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Rural Life Can Be Hazardous to Your Health

John Commins, for HealthLeaders Media, July 24, 2013

A study finds that the risk of injury deaths is 22% higher in the most rural counties than in the most urban areas. While the data reveals some surprising findings, the lead author says she can only speculate as to the reasons why.


Myers


Sage Myers, MD

Caution: Rural life may be hazardous to your health.

A study in the Annals of Emergency Medicine finds that the risk of injury death is about 20% higher in rural areas when compared with large cities.

"I was definitely surprised by the findings," says Sage Myers, MD, lead author of the study: Safety in Numbers: Are Major Cities the Safest Places in the U.S? [PDF]

"All of us have this maybe more emotional reaction when you talk about safety as it relates to cities and rural areas. When we think about safety, we think about things that we are scared of, people attacking us and shooting us," says Myers, an associate professor at the Perelman School of Medicine at the University of Pennsylvania, and a pediatric emergency physician at Children's Hospital of Philadelphia.

"So we have that emotional connection that cities are not safe. But when you think of safety as your overall risk of injury to your person with all kinds of injuries included, I was surprised to see that it turns out to be the opposite, that cities are the safest."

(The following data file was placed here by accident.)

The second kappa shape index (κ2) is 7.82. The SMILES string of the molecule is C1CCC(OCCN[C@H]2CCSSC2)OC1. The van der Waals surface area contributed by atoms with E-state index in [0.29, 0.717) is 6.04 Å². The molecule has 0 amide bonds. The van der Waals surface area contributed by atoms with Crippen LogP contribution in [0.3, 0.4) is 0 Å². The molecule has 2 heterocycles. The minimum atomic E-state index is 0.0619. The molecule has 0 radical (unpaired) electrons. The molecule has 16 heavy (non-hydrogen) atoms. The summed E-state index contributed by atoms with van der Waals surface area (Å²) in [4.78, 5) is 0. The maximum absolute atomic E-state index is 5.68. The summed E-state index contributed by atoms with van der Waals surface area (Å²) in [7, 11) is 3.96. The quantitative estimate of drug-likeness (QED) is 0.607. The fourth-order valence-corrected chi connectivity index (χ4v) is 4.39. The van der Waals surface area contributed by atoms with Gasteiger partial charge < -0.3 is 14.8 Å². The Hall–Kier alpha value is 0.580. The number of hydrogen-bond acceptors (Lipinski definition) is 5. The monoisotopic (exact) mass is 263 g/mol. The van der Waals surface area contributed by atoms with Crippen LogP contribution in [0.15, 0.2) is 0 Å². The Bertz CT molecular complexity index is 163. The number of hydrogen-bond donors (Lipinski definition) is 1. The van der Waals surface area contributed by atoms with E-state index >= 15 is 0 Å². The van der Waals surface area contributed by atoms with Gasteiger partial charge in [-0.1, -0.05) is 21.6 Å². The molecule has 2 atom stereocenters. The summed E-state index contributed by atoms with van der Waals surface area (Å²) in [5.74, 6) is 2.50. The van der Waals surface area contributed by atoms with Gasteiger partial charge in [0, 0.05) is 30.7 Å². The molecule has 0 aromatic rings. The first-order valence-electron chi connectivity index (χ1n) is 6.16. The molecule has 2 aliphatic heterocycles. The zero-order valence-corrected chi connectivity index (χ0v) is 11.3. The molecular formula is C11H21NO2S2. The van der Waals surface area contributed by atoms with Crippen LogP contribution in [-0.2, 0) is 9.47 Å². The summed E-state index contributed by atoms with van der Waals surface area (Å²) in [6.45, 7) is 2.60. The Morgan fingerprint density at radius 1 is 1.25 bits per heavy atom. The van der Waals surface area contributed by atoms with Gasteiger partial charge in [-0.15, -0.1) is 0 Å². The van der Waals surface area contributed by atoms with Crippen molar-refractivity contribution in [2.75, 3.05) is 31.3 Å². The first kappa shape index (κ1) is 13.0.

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2 comments on "Rural Life Can Be Hazardous to Your Health"


Dave Mittman, PA, DFAAPA (7/25/2013 at 11:52 AM)
The article's conclusions are too simplistic. Are the accidents more severe? Cars can drive much faster. People who are impaired drive without a red light every block so when they hit things they hit them faster. Rural people farm and use equipment that cause injuries, they tend not to sit in cubicles. Even rural sports are more extreme. Take into account the TIME it takes EMTS to reach people and stabilize them and transport them back. All really not a problem in the city. Even with the best ER people the patients come in sicker at times because of that. There are great clinicians in rural areas. There are some not so good. Same in cities. That being said if you have major trauma and can get to a major trauma center, you have a better change of living. Hard to separate the differing reasons for not doing as well though.

Thomas (7/25/2013 at 9:19 AM)
There are any number of reasons for this difference: the rural population is older; rural jobs tend to be more hazardous; rural homes and worksites are isolated and sometimes far from medical services; rural car crashes tend to occur at higher speeds and are often side-impacting "T" collisions or head-on.